Today’s vote took place during a special session of the Missouri General Assembly. Over the past decade, the Missouri General Assembly has met in special session only five times.
UPDATE: Sept. 21, 8:44 a.m. Just received the following information from the Missouri National Education Association’s legislative director:
“The House Rules Committee will meet later on September 21 to consider SCS/SB 1 (Jane Cunningham) and any versions of SB 7 and SB 8 approved by the House Economic Development Committee and referred to the Rules Committee.
“The House will hold technical sessions on both September 21 and 22. The House is tentatively scheduled to convene for floor debate on September 23. The House could debate any and all of the three Senate bills (SB 1, SB 7 and SB 8) that have been placed on the House calendar.”
UPDATE 11:43 p.m. According to the Missouri National Education Association’s legislative director:
“The House Rules Committee also cancelled a meeting on September 21 and rescheduled the meeting for September 22. The Committee may consider SCS/SB 1 (Jane Cunningham) and any versions of SB 7 and SB 8 approved by the House Economic Development Committee and referred to the Rules Committee.
“The House will hold technical session on September 22. The House is tentatively scheduled to convene for floor debate on September 23.”
UPDATE 11:27 a.m. This just in from the Missouri State Teachers Association: “From our Legislative Director, Mike Wood, It looks like any debate on Senate Bill 1 (previously Senate Bill 54) in the House will be tomorrow, not today.”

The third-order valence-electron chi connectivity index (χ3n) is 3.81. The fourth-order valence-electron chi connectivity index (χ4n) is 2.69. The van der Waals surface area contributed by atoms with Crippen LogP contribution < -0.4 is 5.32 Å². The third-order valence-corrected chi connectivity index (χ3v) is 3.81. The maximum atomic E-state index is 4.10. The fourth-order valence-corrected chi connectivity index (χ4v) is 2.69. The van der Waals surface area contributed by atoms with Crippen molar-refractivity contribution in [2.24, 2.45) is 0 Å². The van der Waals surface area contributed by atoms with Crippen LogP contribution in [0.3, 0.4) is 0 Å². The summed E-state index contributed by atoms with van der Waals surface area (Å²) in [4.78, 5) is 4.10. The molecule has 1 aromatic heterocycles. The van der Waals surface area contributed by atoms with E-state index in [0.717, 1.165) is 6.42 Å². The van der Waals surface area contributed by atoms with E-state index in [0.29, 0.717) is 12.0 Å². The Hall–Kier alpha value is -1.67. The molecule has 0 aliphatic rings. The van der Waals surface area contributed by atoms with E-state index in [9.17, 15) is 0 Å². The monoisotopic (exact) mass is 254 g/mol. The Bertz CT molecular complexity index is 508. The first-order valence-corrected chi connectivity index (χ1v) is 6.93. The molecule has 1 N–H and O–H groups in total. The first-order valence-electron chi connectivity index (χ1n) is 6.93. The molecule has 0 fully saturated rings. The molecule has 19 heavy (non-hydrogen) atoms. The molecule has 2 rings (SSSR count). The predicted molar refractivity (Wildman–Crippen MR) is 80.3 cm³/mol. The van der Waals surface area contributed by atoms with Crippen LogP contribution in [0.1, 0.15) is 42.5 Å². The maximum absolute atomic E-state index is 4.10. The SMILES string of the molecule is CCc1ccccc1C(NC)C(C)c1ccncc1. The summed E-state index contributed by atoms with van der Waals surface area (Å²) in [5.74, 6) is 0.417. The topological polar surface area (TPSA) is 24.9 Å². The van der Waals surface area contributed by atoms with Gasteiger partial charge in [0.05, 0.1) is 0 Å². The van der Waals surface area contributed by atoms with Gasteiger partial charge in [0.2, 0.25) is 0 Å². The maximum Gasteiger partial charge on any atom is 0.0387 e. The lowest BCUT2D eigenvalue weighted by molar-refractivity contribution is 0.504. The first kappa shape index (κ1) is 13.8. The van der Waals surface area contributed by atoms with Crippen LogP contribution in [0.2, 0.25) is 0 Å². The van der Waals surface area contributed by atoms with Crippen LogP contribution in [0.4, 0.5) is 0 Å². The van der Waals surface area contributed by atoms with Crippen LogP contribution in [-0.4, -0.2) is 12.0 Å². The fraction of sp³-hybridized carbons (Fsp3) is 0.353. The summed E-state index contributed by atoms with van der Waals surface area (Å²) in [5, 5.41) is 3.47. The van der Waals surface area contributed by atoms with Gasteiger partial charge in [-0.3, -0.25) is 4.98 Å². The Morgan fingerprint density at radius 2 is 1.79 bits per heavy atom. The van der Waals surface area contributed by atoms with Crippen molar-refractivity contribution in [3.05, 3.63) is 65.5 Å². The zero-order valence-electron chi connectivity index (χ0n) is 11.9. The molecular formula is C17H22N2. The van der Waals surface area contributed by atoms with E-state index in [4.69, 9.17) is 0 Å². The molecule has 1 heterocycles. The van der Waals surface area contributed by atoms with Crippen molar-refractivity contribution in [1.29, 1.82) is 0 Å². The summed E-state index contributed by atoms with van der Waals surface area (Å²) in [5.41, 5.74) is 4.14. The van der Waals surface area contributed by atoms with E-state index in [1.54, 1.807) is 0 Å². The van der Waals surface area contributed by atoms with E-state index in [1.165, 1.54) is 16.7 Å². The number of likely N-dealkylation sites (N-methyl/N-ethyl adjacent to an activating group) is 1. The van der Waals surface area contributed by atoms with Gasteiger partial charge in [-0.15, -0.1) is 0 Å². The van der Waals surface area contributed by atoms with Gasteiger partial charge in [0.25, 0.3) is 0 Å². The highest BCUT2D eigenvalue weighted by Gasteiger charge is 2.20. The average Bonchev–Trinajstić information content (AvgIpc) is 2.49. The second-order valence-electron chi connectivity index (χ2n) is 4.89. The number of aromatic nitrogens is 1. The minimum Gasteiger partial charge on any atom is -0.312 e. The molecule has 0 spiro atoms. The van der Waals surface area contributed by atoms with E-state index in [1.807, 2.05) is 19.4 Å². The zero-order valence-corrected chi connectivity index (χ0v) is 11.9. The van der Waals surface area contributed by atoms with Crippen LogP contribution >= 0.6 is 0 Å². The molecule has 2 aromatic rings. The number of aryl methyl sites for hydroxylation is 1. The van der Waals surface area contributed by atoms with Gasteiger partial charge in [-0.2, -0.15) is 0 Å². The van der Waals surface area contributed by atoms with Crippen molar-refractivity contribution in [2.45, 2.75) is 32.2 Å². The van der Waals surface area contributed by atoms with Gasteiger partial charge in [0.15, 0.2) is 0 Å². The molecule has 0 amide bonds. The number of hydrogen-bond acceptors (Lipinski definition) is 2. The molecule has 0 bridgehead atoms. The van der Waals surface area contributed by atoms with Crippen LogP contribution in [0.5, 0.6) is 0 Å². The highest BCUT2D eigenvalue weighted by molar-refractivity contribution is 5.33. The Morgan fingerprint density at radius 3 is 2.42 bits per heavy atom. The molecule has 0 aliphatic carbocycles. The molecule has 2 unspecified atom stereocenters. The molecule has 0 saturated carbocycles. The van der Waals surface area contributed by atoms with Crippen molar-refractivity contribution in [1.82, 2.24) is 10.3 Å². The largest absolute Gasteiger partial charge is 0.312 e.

UPDATE September 23, 9:12 a.m. According to the Missouri National Education Association’s legislative director:
“HOUSE MAY DEBATE SCHOOL COMMUNICATION BILL
“The House Rules Committee met on September 22 and approved SCS/SB 1 (Jane Cunningham). The bill will be placed on the House calendar and may be taken up for debate and final passage when the House convenes for floor debate on September 23. If the House passes the bill without changes, it will be finally passed and sent to the Governor.
“SCS/SB 1 revises and simplifies existing law regarding school policies on employee-student communications as contained in section 162.069 from SB 54 (Jane Cunningham), a bill enacted in the 2011 Regular Session and signed into law by the Governor. The existing law provision creates confusion regarding a teacher’s ability to communicate that needs to be addressed legislatively.
Missouri NEA appreciates the Governor’s action to include the issue in the special session. SCS/SB 1 maintains local control so teachers, parents and students can provide input regarding board policies that affect them. At this time it is the only bill moving on this topic. The Association supports SCS/SB 1 as a way to enact a legislative fix to the concerns caused by SB 54 and will continue to work with legislators and the Governor’s office toward the goal of consensus around a legislative answer to the issue during the special session.”